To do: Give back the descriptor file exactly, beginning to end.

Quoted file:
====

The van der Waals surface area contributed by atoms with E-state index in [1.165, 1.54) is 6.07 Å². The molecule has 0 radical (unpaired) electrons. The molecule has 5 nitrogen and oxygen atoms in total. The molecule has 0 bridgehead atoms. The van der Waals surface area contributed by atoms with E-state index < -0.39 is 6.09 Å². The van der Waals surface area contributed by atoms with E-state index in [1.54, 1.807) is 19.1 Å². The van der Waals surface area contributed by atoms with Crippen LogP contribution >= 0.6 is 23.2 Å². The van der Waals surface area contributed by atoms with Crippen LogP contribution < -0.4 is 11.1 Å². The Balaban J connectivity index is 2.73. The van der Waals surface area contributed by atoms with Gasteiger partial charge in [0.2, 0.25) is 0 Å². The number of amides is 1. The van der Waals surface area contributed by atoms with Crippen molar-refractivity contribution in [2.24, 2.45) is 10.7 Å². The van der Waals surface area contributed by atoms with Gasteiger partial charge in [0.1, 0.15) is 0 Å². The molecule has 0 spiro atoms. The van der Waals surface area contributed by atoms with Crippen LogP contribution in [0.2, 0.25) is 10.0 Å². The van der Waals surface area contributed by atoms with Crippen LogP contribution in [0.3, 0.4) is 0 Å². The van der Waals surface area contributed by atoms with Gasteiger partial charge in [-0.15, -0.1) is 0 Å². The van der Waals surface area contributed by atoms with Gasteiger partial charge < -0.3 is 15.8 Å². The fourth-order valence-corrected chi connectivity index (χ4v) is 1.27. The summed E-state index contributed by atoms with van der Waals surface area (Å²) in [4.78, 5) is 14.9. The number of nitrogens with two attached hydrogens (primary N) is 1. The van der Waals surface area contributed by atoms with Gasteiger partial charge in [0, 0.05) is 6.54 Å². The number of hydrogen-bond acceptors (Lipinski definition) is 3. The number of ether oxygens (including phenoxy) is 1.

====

The van der Waals surface area contributed by atoms with E-state index in [1.165, 1.54) is 6.07 Å². The molecule has 0 radical (unpaired) electrons. The molecule has 5 nitrogen and oxygen atoms in total. The molecule has 0 bridgehead atoms. The van der Waals surface area contributed by atoms with E-state index < -0.39 is 6.09 Å². The van der Waals surface area contributed by atoms with E-state index in [1.54, 1.807) is 19.1 Å². The van der Waals surface area contributed by atoms with Crippen LogP contribution >= 0.6 is 23.2 Å². The van der Waals surface area contributed by atoms with Crippen LogP contribution < -0.4 is 11.1 Å². The Balaban J connectivity index is 2.73. The van der Waals surface area contributed by atoms with Gasteiger partial charge in [0.2, 0.25) is 0 Å². The number of amides is 1. The van der Waals surface area contributed by atoms with Crippen molar-refractivity contribution in [2.24, 2.45) is 10.7 Å². The van der Waals surface area contributed by atoms with Gasteiger partial charge in [0.1, 0.15) is 0 Å². The molecule has 0 spiro atoms. The van der Waals surface area contributed by atoms with Crippen LogP contribution in [0.2, 0.25) is 10.0 Å². The van der Waals surface area contributed by atoms with Crippen LogP contribution in [0.3, 0.4) is 0 Å². The van der Waals surface area contributed by atoms with Gasteiger partial charge in [-0.15, -0.1) is 0 Å². The van der Waals surface area contributed by atoms with Gasteiger partial charge < -0.3 is 15.8 Å². The fourth-order valence-corrected chi connectivity index (χ4v) is 1.27. The summed E-state index contributed by atoms with van der Waals surface area (Å²) in [4.78, 5) is 14.9. The number of nitrogens with two attached hydrogens (primary N) is 1. The van der Waals surface area contributed by atoms with Gasteiger partial charge in [0, 0.05) is 6.54 Å². The number of hydrogen-bond acceptors (Lipinski definition) is 3. The number of ether oxygens (including phenoxy) is 1.